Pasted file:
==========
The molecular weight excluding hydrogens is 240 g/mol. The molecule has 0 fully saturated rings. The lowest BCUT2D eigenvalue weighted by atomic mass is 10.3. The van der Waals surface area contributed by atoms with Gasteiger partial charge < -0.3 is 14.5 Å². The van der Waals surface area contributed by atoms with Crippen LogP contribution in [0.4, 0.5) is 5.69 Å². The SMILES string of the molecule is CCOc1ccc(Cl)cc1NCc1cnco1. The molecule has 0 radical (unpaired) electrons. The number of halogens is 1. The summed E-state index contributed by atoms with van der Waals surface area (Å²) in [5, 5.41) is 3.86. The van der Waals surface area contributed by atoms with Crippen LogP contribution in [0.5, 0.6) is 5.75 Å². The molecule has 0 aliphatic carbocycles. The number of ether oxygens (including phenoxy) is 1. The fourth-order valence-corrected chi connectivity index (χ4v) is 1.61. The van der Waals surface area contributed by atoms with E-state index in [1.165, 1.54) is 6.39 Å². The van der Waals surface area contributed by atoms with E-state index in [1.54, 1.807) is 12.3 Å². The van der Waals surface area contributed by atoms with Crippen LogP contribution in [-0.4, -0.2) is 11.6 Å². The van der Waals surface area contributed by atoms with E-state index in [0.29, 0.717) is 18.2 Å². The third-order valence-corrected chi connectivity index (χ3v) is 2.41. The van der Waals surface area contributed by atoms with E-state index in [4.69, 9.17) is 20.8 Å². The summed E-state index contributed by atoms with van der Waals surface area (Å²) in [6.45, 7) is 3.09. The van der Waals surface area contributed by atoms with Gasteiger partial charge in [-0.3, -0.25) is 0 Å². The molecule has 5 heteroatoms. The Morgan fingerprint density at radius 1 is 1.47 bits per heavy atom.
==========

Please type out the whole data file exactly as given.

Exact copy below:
The molecular weight excluding hydrogens is 240 g/mol. The molecule has 0 fully saturated rings. The lowest BCUT2D eigenvalue weighted by atomic mass is 10.3. The van der Waals surface area contributed by atoms with Gasteiger partial charge < -0.3 is 14.5 Å². The van der Waals surface area contributed by atoms with Crippen LogP contribution in [0.4, 0.5) is 5.69 Å². The SMILES string of the molecule is CCOc1ccc(Cl)cc1NCc1cnco1. The molecule has 0 radical (unpaired) electrons. The number of halogens is 1. The summed E-state index contributed by atoms with van der Waals surface area (Å²) in [5, 5.41) is 3.86. The van der Waals surface area contributed by atoms with Crippen LogP contribution in [0.5, 0.6) is 5.75 Å². The molecule has 0 aliphatic carbocycles. The number of ether oxygens (including phenoxy) is 1. The fourth-order valence-corrected chi connectivity index (χ4v) is 1.61. The van der Waals surface area contributed by atoms with E-state index in [1.165, 1.54) is 6.39 Å². The van der Waals surface area contributed by atoms with E-state index in [1.54, 1.807) is 12.3 Å². The van der Waals surface area contributed by atoms with Crippen LogP contribution in [-0.4, -0.2) is 11.6 Å². The van der Waals surface area contributed by atoms with E-state index in [0.29, 0.717) is 18.2 Å². The third-order valence-corrected chi connectivity index (χ3v) is 2.41. The van der Waals surface area contributed by atoms with E-state index in [4.69, 9.17) is 20.8 Å². The summed E-state index contributed by atoms with van der Waals surface area (Å²) in [6.45, 7) is 3.09. The van der Waals surface area contributed by atoms with Gasteiger partial charge in [-0.3, -0.25) is 0 Å². The molecule has 5 heteroatoms. The Morgan fingerprint density at radius 1 is 1.47 bits per heavy atom.